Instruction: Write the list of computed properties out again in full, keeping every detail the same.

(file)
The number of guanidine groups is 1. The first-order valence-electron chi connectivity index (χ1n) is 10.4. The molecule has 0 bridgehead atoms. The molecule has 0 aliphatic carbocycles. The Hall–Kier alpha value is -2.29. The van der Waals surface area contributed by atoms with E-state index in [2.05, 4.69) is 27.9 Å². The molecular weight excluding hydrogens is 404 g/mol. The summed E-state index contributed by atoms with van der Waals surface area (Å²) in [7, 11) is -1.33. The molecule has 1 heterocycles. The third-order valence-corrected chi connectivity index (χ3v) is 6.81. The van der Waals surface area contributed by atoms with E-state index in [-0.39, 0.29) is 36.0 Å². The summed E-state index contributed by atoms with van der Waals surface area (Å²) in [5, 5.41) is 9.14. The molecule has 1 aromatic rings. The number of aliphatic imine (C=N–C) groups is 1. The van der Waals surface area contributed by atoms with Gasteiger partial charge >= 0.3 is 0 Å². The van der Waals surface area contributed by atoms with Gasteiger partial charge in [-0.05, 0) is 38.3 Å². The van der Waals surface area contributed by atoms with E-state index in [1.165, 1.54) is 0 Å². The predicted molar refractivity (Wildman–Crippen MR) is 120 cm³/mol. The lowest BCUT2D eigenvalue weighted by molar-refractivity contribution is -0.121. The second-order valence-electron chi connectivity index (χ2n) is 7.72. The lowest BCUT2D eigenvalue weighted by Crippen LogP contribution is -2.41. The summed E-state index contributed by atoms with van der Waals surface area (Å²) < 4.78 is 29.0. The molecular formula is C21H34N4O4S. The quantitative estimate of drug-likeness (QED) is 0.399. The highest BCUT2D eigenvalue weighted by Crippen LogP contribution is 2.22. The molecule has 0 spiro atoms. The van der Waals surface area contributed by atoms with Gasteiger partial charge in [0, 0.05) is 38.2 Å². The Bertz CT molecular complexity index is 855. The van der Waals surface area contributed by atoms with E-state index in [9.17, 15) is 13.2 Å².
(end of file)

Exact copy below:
The number of guanidine groups is 1. The first-order valence-electron chi connectivity index (χ1n) is 10.4. The molecule has 0 bridgehead atoms. The molecule has 0 aliphatic carbocycles. The Hall–Kier alpha value is -2.29. The van der Waals surface area contributed by atoms with E-state index in [2.05, 4.69) is 27.9 Å². The molecular weight excluding hydrogens is 404 g/mol. The summed E-state index contributed by atoms with van der Waals surface area (Å²) in [7, 11) is -1.33. The molecule has 1 heterocycles. The third-order valence-corrected chi connectivity index (χ3v) is 6.81. The van der Waals surface area contributed by atoms with E-state index in [-0.39, 0.29) is 36.0 Å². The summed E-state index contributed by atoms with van der Waals surface area (Å²) in [5, 5.41) is 9.14. The molecule has 1 aromatic rings. The number of aliphatic imine (C=N–C) groups is 1. The van der Waals surface area contributed by atoms with Gasteiger partial charge >= 0.3 is 0 Å². The van der Waals surface area contributed by atoms with Gasteiger partial charge in [-0.05, 0) is 38.3 Å². The van der Waals surface area contributed by atoms with E-state index in [1.165, 1.54) is 0 Å². The predicted molar refractivity (Wildman–Crippen MR) is 120 cm³/mol. The lowest BCUT2D eigenvalue weighted by molar-refractivity contribution is -0.121. The second-order valence-electron chi connectivity index (χ2n) is 7.72. The lowest BCUT2D eigenvalue weighted by Crippen LogP contribution is -2.41. The summed E-state index contributed by atoms with van der Waals surface area (Å²) < 4.78 is 29.0. The molecular formula is C21H34N4O4S. The quantitative estimate of drug-likeness (QED) is 0.399. The highest BCUT2D eigenvalue weighted by Crippen LogP contribution is 2.22. The molecule has 0 spiro atoms. The van der Waals surface area contributed by atoms with Gasteiger partial charge in [0, 0.05) is 38.2 Å². The Bertz CT molecular complexity index is 855. The van der Waals surface area contributed by atoms with E-state index in [9.17, 15) is 13.2 Å².